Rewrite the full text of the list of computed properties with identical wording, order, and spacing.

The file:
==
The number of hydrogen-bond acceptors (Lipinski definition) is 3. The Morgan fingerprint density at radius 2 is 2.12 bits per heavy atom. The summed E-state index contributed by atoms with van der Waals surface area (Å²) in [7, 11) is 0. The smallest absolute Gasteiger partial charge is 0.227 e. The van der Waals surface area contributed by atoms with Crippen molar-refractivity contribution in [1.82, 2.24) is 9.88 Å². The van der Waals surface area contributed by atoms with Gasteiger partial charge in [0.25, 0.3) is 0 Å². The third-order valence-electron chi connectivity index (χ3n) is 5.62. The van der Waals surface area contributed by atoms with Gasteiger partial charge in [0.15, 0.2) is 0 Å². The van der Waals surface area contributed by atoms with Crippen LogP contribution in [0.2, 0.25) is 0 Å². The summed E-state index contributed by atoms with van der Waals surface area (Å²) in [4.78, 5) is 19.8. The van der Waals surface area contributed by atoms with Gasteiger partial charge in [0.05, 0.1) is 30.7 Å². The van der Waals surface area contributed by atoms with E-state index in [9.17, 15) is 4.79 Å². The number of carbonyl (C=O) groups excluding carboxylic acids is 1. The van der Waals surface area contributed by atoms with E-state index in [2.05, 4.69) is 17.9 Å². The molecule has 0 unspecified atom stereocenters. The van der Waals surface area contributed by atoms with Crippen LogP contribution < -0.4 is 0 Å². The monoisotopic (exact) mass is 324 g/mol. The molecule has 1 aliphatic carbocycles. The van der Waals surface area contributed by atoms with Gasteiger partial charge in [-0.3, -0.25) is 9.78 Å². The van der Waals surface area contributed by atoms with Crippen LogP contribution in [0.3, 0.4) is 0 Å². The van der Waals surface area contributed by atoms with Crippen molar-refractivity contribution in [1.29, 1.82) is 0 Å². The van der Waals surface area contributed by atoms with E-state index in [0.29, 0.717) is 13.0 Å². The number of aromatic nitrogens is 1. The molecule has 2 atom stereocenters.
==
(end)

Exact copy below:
The number of hydrogen-bond acceptors (Lipinski definition) is 3. The Morgan fingerprint density at radius 2 is 2.12 bits per heavy atom. The summed E-state index contributed by atoms with van der Waals surface area (Å²) in [7, 11) is 0. The smallest absolute Gasteiger partial charge is 0.227 e. The van der Waals surface area contributed by atoms with Crippen molar-refractivity contribution in [1.82, 2.24) is 9.88 Å². The van der Waals surface area contributed by atoms with Gasteiger partial charge in [0.25, 0.3) is 0 Å². The third-order valence-electron chi connectivity index (χ3n) is 5.62. The van der Waals surface area contributed by atoms with Gasteiger partial charge in [0.15, 0.2) is 0 Å². The van der Waals surface area contributed by atoms with Crippen LogP contribution in [0.2, 0.25) is 0 Å². The summed E-state index contributed by atoms with van der Waals surface area (Å²) in [4.78, 5) is 19.8. The van der Waals surface area contributed by atoms with Gasteiger partial charge in [0.05, 0.1) is 30.7 Å². The van der Waals surface area contributed by atoms with E-state index in [9.17, 15) is 4.79 Å². The number of carbonyl (C=O) groups excluding carboxylic acids is 1. The van der Waals surface area contributed by atoms with E-state index in [2.05, 4.69) is 17.9 Å². The molecule has 0 unspecified atom stereocenters. The van der Waals surface area contributed by atoms with Crippen LogP contribution < -0.4 is 0 Å². The monoisotopic (exact) mass is 324 g/mol. The molecule has 1 aliphatic carbocycles. The van der Waals surface area contributed by atoms with Gasteiger partial charge in [-0.3, -0.25) is 9.78 Å². The van der Waals surface area contributed by atoms with Crippen LogP contribution in [0.3, 0.4) is 0 Å². The van der Waals surface area contributed by atoms with Crippen molar-refractivity contribution in [1.29, 1.82) is 0 Å². The van der Waals surface area contributed by atoms with E-state index in [0.29, 0.717) is 13.0 Å². The number of aromatic nitrogens is 1. The molecule has 2 atom stereocenters.